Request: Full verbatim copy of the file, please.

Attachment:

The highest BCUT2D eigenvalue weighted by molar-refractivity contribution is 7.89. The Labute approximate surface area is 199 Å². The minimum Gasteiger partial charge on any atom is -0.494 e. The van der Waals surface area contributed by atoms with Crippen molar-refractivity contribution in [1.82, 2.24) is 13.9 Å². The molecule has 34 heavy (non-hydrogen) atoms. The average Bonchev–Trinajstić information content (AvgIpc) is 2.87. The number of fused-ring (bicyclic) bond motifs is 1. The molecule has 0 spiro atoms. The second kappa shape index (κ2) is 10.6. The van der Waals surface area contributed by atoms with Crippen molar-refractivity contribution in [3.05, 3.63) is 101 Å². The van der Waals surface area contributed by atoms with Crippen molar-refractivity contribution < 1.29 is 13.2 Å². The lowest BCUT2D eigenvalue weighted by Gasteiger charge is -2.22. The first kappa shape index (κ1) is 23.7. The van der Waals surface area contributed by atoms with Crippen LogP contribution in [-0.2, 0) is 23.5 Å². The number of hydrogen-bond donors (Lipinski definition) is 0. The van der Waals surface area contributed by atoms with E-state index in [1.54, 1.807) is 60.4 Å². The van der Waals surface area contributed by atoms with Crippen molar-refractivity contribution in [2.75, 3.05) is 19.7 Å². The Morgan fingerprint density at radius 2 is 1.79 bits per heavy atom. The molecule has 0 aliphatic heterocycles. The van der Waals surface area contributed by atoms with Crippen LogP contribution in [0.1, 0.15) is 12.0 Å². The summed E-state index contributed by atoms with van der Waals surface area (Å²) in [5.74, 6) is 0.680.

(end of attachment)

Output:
The highest BCUT2D eigenvalue weighted by molar-refractivity contribution is 7.89. The Labute approximate surface area is 199 Å². The minimum Gasteiger partial charge on any atom is -0.494 e. The van der Waals surface area contributed by atoms with Crippen molar-refractivity contribution in [1.82, 2.24) is 13.9 Å². The molecule has 34 heavy (non-hydrogen) atoms. The average Bonchev–Trinajstić information content (AvgIpc) is 2.87. The number of fused-ring (bicyclic) bond motifs is 1. The molecule has 0 spiro atoms. The second kappa shape index (κ2) is 10.6. The van der Waals surface area contributed by atoms with Crippen molar-refractivity contribution in [3.05, 3.63) is 101 Å². The van der Waals surface area contributed by atoms with Crippen molar-refractivity contribution < 1.29 is 13.2 Å². The lowest BCUT2D eigenvalue weighted by Gasteiger charge is -2.22. The first kappa shape index (κ1) is 23.7. The van der Waals surface area contributed by atoms with Crippen LogP contribution in [-0.2, 0) is 23.5 Å². The number of hydrogen-bond donors (Lipinski definition) is 0. The van der Waals surface area contributed by atoms with E-state index in [1.54, 1.807) is 60.4 Å². The van der Waals surface area contributed by atoms with Crippen molar-refractivity contribution in [2.75, 3.05) is 19.7 Å². The Morgan fingerprint density at radius 2 is 1.79 bits per heavy atom. The molecule has 0 aliphatic heterocycles. The van der Waals surface area contributed by atoms with Crippen LogP contribution in [0.1, 0.15) is 12.0 Å². The summed E-state index contributed by atoms with van der Waals surface area (Å²) in [5.74, 6) is 0.680.